Karen said…
I am still chewing on this thought but I tend to see adoption as a form of redemption...God´s way of redeeming things that we have lost. For the child that has lost parents and a family, he gets a new one. In the case of infertility, parents who have lost their dream of parenting, get that opportunity to parent. It´s really interesting to follow the theme of adoption throughout the Bible too...Jesus was adopted by Joseph. Moses was adopted by the Pharaoh´s daughter. Esther was adopted by Mordecai. Samuel was, in a way, adopted by Eli...we (as non-jewish believers) are adopted into the family of Christ... I think that God definitely has had a purpose for adoption throughout history but I also agree that he doesn´t cause the circumstances that bring about adoption, rather he offers adoption as a way to redeem these difficult situations.
Michelle said…
And there those of who are not Christians or do not subscribe to any God-like doctrine and don't see any religious intervention with adoption or anything else!
Paula O. said…
Thanks for the mention, Margie, and thank you for the thought-provoking questions throughout your post.

Karen, I think understand where you're coming from. . .and to be sure, there are a great deal of children who literally have lost their parents because of famine, poverty, disease, war and other fatal tragedies. But for many of the other children whose first parents are still living (yes, absolultely - they have still lost one another), it's difficult for me to ascribe to the belief that they "needed" a new family when in reality, they could have stayed with their original families if not for lack of options available to the parents.

Admmittedly, my opinion is based on personal experiences and thoughts of my own Korean parents as well as our son's parents, but when I think of first parents who had little to absolutely no choice to parent their own child, it is hard for me to find any redemptive qualities in those and similar situations.
Margie said…
Karen, I have to respectfully disagree with the point of view you share - but please understand that I'm looking at it from the point of view of adoption, not faith :) The challenge I see with this line of thinking is that it presumes adoption is fundamentally GOOD. Perhaps in the biblical examples you share, it was. But as it is practiced today, it is not. I worry that those who believe as you do will close their eyes to the very real injustices that exist in adoption today.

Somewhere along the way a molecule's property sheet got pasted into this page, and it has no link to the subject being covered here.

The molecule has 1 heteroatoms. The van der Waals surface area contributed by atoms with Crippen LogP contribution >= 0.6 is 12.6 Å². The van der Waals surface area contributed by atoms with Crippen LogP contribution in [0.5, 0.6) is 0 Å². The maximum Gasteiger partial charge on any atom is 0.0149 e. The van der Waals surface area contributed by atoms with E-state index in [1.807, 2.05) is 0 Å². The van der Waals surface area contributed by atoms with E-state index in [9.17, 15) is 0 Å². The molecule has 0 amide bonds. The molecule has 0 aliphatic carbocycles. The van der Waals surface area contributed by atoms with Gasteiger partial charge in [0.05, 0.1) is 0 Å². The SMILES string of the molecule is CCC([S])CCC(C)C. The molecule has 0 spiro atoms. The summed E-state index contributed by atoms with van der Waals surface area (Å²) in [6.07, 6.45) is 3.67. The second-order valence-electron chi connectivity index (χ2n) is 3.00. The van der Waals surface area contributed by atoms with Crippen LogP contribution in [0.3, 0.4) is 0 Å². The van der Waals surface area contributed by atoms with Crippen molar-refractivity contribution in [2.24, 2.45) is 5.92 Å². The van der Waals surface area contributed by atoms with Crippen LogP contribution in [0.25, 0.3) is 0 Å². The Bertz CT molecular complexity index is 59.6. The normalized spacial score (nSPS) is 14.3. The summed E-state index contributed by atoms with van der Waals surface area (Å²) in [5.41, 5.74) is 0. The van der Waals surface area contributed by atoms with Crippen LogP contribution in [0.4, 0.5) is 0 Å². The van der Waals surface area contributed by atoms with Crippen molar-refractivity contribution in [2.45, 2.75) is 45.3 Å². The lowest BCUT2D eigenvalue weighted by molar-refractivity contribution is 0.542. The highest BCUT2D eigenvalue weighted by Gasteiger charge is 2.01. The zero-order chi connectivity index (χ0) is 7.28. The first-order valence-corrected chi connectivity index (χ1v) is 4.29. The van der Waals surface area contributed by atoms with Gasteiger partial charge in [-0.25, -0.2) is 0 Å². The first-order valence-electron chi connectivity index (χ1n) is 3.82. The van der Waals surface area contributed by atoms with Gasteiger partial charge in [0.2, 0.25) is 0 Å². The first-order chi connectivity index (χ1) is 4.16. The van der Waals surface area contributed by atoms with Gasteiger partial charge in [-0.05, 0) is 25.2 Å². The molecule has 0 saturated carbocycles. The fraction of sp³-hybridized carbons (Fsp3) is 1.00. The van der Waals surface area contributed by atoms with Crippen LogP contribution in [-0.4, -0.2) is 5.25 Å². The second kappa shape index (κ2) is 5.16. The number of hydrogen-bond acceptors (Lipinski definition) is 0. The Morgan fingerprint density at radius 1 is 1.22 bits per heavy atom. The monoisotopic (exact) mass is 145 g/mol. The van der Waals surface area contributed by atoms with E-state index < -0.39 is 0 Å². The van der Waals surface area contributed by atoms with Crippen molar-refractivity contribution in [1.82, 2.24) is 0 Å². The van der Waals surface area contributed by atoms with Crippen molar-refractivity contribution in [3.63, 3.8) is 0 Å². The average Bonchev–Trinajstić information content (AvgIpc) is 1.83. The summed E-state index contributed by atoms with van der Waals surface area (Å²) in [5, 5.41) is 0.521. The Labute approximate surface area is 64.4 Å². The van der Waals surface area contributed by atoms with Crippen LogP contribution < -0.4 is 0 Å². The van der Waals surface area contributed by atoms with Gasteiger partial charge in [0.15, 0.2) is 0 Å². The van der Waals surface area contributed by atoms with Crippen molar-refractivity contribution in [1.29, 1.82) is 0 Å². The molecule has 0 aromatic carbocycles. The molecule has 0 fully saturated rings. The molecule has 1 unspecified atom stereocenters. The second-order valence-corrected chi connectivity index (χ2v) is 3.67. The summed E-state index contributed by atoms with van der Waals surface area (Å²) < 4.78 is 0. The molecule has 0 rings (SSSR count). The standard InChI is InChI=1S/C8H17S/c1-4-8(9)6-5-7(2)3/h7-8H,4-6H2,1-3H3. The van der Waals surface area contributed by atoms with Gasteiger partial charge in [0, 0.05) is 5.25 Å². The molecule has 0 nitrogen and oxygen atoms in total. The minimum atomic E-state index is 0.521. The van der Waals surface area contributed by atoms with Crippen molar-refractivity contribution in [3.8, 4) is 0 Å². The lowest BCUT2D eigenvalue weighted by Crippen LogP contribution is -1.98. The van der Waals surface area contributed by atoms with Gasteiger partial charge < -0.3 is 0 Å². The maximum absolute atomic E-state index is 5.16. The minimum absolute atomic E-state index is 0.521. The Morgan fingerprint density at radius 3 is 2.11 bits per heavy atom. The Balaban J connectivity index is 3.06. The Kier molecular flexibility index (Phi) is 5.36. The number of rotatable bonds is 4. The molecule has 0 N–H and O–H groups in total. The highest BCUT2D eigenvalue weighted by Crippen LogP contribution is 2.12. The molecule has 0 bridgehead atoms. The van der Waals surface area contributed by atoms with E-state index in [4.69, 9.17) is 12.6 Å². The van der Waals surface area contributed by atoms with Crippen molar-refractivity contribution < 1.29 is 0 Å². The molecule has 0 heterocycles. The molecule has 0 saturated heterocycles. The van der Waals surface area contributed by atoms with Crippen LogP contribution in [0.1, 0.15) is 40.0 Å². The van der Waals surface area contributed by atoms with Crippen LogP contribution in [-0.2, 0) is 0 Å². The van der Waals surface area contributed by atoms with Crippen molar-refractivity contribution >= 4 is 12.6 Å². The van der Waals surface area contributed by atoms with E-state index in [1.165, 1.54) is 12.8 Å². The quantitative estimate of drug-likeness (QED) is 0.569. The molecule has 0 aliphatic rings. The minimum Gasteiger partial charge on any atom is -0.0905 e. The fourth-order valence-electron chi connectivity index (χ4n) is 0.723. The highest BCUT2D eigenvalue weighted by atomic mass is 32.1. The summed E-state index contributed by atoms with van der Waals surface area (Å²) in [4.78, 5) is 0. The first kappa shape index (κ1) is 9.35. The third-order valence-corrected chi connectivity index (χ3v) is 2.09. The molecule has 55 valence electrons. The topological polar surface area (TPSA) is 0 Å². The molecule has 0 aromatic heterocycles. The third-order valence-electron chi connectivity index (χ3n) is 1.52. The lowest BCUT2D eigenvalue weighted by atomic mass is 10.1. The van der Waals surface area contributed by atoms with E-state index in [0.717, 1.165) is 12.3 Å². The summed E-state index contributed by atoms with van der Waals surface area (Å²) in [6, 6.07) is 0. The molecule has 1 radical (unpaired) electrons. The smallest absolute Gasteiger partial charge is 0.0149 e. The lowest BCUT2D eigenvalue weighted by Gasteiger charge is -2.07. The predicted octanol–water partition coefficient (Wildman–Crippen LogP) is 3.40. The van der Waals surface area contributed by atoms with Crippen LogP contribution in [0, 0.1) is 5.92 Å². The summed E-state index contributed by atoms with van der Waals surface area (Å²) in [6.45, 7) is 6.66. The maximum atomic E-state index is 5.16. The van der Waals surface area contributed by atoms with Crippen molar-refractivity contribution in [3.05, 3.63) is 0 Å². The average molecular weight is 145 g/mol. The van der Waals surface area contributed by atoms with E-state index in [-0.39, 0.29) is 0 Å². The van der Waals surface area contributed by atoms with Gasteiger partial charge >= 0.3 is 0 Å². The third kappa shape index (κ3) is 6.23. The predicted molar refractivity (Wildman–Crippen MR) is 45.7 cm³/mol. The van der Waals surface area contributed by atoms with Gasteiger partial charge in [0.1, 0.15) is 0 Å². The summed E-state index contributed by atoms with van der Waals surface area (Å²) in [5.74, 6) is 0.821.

Michelle, you bring up a huge challenge. It's one thing for someone to see the presence of God in their life and adoption (which is a very private thing), another to base laws on religious beliefs. My opinion: Adoption regulations, laws, and practices should be founded in human and civil rights, not religious tenets or judgments. Teasing religion out of adoption when so many see it only through that prism will very, very hard.

Paula, hi - you explain the complexity exactly :)
Karen said…
It´s true that my eyes have been opened a lot recently by reading different blogs and I admit that I am on a learning curve here. I think I understand that in essence you (this is directed mostly to Paula´s comment) are saying that we as a society should put more of an emphasis on helping the birth families to be able to keep their children. I agree. I have had (am having) a change of heart in regards to this based on my own observations and experiences over the last few years. Without going into detail, I have come to understand that no matter how poor or disadvantaged a family might be THEY are still better for their children than someone else. There is nothing wrong with growing up poor. How does that apply to me though as a PAP (I think that´s the right abrev...I am trying to figure those out as I read). The child that I adopt has been given up and if we don´t adopt him either someone else will or else he will grow up in the foster child system or else in an orphanage. Are you saying that we should be more proactive in creating this awareness worldwide in order to make things better in the future? That we should all do our part to stop perpetuating the myth that adoption is the cure-all for families that find themselves in these situations to even consider adoption in the first place? Can I do that and still be an AP? I think the idea here (correct me if I am wrong) is to get adoption back to what it was originally meant to be which was for children who are actually orphans and without any family whatsoever. Am I on the right track?

In regards to the faith issue...yes I admit that my view of that is based on my faith and even though that will not change for me, I also understand that not everyone will come to it from that perspective. I also recognize that in a world such as ours today the legal end of adoption needs to be separated from the church. I´m not offended by that thought.

Thanks for the respectful constructive criticism, it is helpful!
Cavatica said…
As usual, I need to allow time to read your posts - I do love that. There's so much to think about and you're right, there is so much to tease apart! I don't have anything to add, but wanted say, I'm reading.
Heza Hekele said…
Interesting read. Thank you for your point of view.